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Diabetes is not just one condition - but whether your body is struggling with blood sugar levels due to type 1, or type 2, or even only during pregnancy, it's a serious condition that requires daily care and still doesn't have a cure.
But scientists have been working hard to find cures, new treatments, and better management techniques for the millions of people worldwide dealing with diabetes. Here are some of the latest developments you need to know about.
Type 1 diabetes develops when a person's immune system wipes out insulin-producing beta cells in the pancreas. But it turns out that another type of immature beta cell has been hiding in our pancreases all along, and scientists think it might be possible to use these 'virgin beta cells' to restore the functionality of the pancreas.
Finnish researchers are about to embark on the first-ever clinical trial for a type 1 diabetes prevention vaccine.
While it's not a cure for those who already have the condition, a successful vaccine could potentially prevent thousands of cases each year, as the vaccine targets a virus linked with the development of an autoimmune reaction in the pancreas.
One woman with severe type 1 diabetes has spent a year without insulin injections thanks to an experimental transplant. Doctors implanted insulin-producing cells into a fatty membrane in the stomach cavity, and the success of the operation is paving the way towards more people receiving artificial pancreases.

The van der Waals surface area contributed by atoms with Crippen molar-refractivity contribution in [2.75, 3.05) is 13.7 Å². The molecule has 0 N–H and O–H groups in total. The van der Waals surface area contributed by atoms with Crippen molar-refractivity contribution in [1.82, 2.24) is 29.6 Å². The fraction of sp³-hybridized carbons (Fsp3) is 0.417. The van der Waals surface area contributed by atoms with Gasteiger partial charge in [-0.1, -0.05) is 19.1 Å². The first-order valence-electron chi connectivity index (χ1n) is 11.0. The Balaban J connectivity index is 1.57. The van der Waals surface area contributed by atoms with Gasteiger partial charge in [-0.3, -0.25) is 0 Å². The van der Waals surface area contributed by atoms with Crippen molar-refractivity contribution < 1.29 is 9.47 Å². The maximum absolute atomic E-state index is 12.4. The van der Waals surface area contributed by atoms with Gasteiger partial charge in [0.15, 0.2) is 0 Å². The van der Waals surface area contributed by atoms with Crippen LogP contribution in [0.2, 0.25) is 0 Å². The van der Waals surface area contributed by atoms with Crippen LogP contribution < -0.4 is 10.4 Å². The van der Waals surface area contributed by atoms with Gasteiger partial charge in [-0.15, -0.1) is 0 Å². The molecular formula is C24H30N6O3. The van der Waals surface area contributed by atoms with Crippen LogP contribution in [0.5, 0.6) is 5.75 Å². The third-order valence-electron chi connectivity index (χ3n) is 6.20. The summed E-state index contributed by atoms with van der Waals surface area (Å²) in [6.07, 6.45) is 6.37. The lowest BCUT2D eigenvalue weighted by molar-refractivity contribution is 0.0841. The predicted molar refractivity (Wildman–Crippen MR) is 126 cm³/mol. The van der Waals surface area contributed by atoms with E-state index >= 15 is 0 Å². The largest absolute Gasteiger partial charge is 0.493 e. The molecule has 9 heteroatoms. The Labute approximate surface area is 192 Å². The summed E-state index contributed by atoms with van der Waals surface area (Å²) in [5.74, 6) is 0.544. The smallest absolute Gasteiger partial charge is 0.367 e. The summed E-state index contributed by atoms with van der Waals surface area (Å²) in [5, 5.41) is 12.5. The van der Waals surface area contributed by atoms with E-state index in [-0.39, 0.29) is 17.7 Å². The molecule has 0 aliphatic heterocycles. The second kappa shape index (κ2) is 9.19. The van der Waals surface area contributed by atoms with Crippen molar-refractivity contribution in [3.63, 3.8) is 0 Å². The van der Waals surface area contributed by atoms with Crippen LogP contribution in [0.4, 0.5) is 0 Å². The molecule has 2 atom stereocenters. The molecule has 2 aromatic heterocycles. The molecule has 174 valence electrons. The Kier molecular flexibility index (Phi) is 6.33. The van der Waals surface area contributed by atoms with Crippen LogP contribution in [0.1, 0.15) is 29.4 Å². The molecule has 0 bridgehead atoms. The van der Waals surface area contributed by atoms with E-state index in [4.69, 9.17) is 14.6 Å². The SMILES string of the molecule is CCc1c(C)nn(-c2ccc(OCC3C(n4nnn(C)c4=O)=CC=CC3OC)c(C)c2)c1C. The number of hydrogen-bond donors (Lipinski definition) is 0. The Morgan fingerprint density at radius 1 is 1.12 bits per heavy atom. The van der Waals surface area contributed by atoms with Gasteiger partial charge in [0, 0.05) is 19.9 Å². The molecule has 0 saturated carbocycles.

Earlier this year scientists announced that they reversed type 1 diabetes in miceby giving them a transplant of pancreatic tissue. The tissue was grown using stem cells from non-diabetic mice, and the success of this method suggests it could be a treatment avenue for people, too.
For people with type 2 diabetes who have developed insulin resistance, a ticket to diabetes reversal could be an intensive combination of therapies tested by Canadian researchers. The short-term course trial successfully reversed the condition in 40 percent of the trial participants.
Scientists in Australia have found a new type of the insulin-regulating hormone GLP-1 in a surprising source - the venom of platypuses and echidnas. In humans the hormone breaks down really quickly, leading some people with type 2 diabetes to develop a dependence on medication.
But the GLP-1 produced by these animals is a lot more stable, providing clues for new diabetes treatments.
Researchers have also managed to make GLP-1 last longer by creating special slow-dissolving molecules that carry the hormone. In preclinical animal tests their new solution lasted more than two weeks from one injection. For people managing their type 2 diabetes with daily shots, this could be an exciting development.
By putting diabetic mice on a special diet, scientists recently managed to reverse symptoms for both types of diabetes in their test subjects. The researchers think that the diet forces the pancreatic cells into a kind of 'developmental reprogramming'. Next up - testing this in people.
There's a compound in broccoli called sulforaphane, and a 12-week study on volunteers with type 2 diabetes recently showed that the chemical was really helpful at regulating their blood sugar.
More research is needed, but the results are encouraging, and the drug could one day be added to the arsenal of treatment options
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